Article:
Jack’s Band

Every time I visit the Pryors, I am surprised at how mature some of the younger horses look. Perhaps because we didn’t see any foals from this year, this was especially apparent during my last visit.

The first band we saw, lower than I have seen horses on Burnt Timber, was Jack’s new band. When I heard he came out of winter with an eclectic group of mares, I worried he would have a hard time hanging on to them. Now that I saw them in person, I was pleasantly surprised. By keeping his band low, Jack was able to keep them away from other horses. Plus, he seemed a gentle stallion, so I was happy to see him with a large band for such a young age.

The horses that really caught my eye were the almost yearlings in his band. Oklahoma (Okie for short), and Okiotak were inseparable when we watched. Okiotak means stay all winter, and it was clear the name suited him. He was as big or bigger than the older Okie, and Okiotak flopped down for a nap.

Okie pesters Okiodak.

Okie pesters Okiodak.

That did not faze Oakie. As soon as Okiotak was settled, Okie marched up to his friend and began pawing at him. When Okiotak continued to nap, Okie moved on to Marlene. Marlene grew up in a band with a lot of siblings, so although she had no interest in playing, she rebuffed Okie gently. First moving away, from his nips, Marlene lifted a back hoof. Only then did Okie get the message and he backed away. Finally Okiotak was up, and Okie had someone his size to pester.

Okie continues to pester his friend.

Okie continues to pester his friend.

Marlene Okie play.

 

Even when she moved away, Okie tried to play.

Even when she moved away, Okie tried to play.

Marlene nudges him away.

Marlene nudges him away.

Okie smile

Okie finally takes the hint.

 

Okiatak wakes up and the two buddies are inspereable again.

Okiatak wakes up and the two buddies were inseparable again.

It was a lot of fun to see how mature the horses were looking. Even Jasper who loved playing with bachelors, or Marlene wary in her natal band. A lot of changes had taken place in the Pryors, and as my trip continued, I would learn of more.

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4 Comments »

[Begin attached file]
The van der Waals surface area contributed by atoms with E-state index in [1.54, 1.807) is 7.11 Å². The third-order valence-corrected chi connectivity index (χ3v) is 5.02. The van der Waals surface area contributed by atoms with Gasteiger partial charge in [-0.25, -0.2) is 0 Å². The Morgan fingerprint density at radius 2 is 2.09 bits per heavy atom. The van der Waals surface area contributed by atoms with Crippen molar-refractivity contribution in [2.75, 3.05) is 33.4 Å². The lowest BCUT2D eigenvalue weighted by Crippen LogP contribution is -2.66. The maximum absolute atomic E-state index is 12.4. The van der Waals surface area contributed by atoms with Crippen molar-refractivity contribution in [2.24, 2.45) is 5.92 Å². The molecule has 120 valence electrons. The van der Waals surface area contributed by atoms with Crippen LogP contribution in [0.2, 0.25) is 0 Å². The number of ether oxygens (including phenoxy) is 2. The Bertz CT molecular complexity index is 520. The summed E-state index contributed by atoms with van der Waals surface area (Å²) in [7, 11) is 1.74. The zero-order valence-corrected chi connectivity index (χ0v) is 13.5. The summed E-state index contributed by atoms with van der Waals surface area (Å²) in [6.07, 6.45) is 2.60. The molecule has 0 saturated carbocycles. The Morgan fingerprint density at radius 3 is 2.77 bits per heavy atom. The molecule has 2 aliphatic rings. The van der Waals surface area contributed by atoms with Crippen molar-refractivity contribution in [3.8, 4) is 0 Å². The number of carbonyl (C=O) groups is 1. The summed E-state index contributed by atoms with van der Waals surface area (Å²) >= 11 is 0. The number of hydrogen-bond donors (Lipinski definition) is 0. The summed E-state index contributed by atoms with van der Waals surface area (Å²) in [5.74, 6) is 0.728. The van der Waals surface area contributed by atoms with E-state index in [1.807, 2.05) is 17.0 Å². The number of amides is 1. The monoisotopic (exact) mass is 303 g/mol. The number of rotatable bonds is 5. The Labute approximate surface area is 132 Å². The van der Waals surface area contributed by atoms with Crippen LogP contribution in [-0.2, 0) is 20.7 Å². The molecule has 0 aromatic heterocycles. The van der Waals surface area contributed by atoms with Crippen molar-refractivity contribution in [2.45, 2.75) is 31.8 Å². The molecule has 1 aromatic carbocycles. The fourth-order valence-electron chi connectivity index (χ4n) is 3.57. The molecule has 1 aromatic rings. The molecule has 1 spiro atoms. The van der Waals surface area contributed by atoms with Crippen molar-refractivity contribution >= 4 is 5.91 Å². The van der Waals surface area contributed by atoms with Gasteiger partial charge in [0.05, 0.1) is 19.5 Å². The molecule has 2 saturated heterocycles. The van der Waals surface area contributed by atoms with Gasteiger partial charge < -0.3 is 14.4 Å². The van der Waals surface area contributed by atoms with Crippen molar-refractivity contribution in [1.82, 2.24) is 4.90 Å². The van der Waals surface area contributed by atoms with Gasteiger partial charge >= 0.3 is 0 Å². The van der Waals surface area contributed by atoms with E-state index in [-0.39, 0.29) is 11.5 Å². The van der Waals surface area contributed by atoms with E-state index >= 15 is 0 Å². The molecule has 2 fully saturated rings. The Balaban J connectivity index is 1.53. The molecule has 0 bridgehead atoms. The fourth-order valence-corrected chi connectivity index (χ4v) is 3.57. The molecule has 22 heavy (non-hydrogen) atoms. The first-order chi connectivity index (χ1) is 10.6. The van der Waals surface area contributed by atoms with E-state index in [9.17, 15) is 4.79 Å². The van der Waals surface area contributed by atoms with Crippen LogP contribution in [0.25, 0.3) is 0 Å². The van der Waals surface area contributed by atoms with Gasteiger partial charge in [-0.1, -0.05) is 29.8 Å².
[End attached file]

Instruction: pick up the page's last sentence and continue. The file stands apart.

1. Abbie Said:

    It really is crazy how close they are in size! Glad to see Okiotak made it through the winter in good health and that Oklahoma seems to be active and well! How did Oklahoma and Lariat’s health seem to you?

    • Since I was distracted by the foals, and Lariat was behind some trees I did not see much of her. We did hear that there’s some concern for her since she’s been thin since before winter, but (and maybe I’m just saying this because I didn’t get a really good look at her condition) I’m hopeful since she’s young and there’s new grass she’ll be fine.
      I did find it odd that Okie was not bigger, but other than an awkward sheding phase he seems to be doing well. I’m sorry I can’t better answer your question about Lariat, but both foals seem to be doing well.

      • Abbie Said:

        No worries! Thanks for the info! I’ve been a bit worried about both of them for a while now given what we heard last summer. Hope they both come into better health in the spring!!

      • Okie seems fine, he’s just entering into the awkward yearling stage. I also think Madona always came out of winter looking rough too, and she ended up being a very prolific mare living into her 20s. The objective/optamistic part of me says that Lariat may just be a mare like Halcyon or Firestorm that comes out of winter thin. Lariat’s young, and this is her first foal, so there should be a bunch of time to gain weight over the summer. Of course, I would understand if you confirmed the validity of my thoughts with the Mustang Center, but I’m making my best hypothisis based on what I know about Lariat, range conditions, and my expectations for how conditions will play out.


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